When 12-year-old Cuban American Rafa Alvarez is caught attempting to steal his school cafeteria’s slushie machine at the beginning of The Ghosts of Rancho Espanto by Adrianna Cuevas, he’s sent all the way across the country to work on a New Mexico ranch as punishment. But once there, it quickly becomes apparent that something’s not right at Rancho Espanto. For one thing, Rafa’s work is being sabotaged by a man (or is it a ghost?) who may be more than he seems. Together with some new friends, Rafa must get to the bottom of this spooky mystery before things get really out of hand.
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“Cuevas crafts a whirlwind mystery populated by a compassionate community of lovable characters with effervescent personalities,” writes Publishers Weekly. “An intriguing mystery with a satisfying emotional payoff,” says Kirkus Reviews. Cuevas is the author of two other spooky middle grade books for kids, including The Total Eclipse of Nestor Lopez and Mari and the Curse of El Cocodrilo.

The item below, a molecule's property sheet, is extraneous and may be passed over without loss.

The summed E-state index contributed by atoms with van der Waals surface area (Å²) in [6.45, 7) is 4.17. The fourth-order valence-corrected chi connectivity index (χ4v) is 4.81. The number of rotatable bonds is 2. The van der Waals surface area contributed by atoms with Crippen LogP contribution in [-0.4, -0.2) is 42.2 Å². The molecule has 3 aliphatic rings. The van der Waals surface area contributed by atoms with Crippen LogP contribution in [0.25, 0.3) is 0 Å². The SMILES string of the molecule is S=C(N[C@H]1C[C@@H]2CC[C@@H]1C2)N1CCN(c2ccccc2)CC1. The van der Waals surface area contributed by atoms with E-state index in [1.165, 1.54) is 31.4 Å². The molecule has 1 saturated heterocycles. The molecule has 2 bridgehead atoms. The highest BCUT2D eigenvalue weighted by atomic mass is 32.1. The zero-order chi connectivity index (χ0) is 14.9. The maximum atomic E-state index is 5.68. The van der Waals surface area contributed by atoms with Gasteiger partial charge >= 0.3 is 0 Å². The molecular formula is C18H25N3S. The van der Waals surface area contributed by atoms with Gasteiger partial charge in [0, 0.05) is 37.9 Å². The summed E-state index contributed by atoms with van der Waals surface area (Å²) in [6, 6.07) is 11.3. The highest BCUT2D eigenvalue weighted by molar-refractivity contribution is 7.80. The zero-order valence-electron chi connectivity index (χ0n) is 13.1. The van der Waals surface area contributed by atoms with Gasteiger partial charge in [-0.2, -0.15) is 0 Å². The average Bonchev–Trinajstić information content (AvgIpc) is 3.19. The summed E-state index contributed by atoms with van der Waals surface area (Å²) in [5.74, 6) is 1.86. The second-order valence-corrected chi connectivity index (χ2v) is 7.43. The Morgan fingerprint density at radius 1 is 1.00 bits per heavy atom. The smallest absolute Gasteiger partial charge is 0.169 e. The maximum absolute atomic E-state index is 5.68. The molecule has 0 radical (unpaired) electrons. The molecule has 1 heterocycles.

Ghosts: A Graphic Novel by Raina Telgemeier
Kid-favorite author and illustrator Raina Telgemeier’s Ghosts is full of sweetness, sorrow, and family love. Catrina and her family move to Bahía de la Luna, a town with a better climate for her sister Maya’s cystic fibrosis. Moving is often hard, but it’s even harder when everyone says your new town is full of ghosts. While Maya is excited to meet new spirit friends, Cat is afraid. Suspense builds in the story as Halloween night approaches and the whole town turns into a “ghost” town.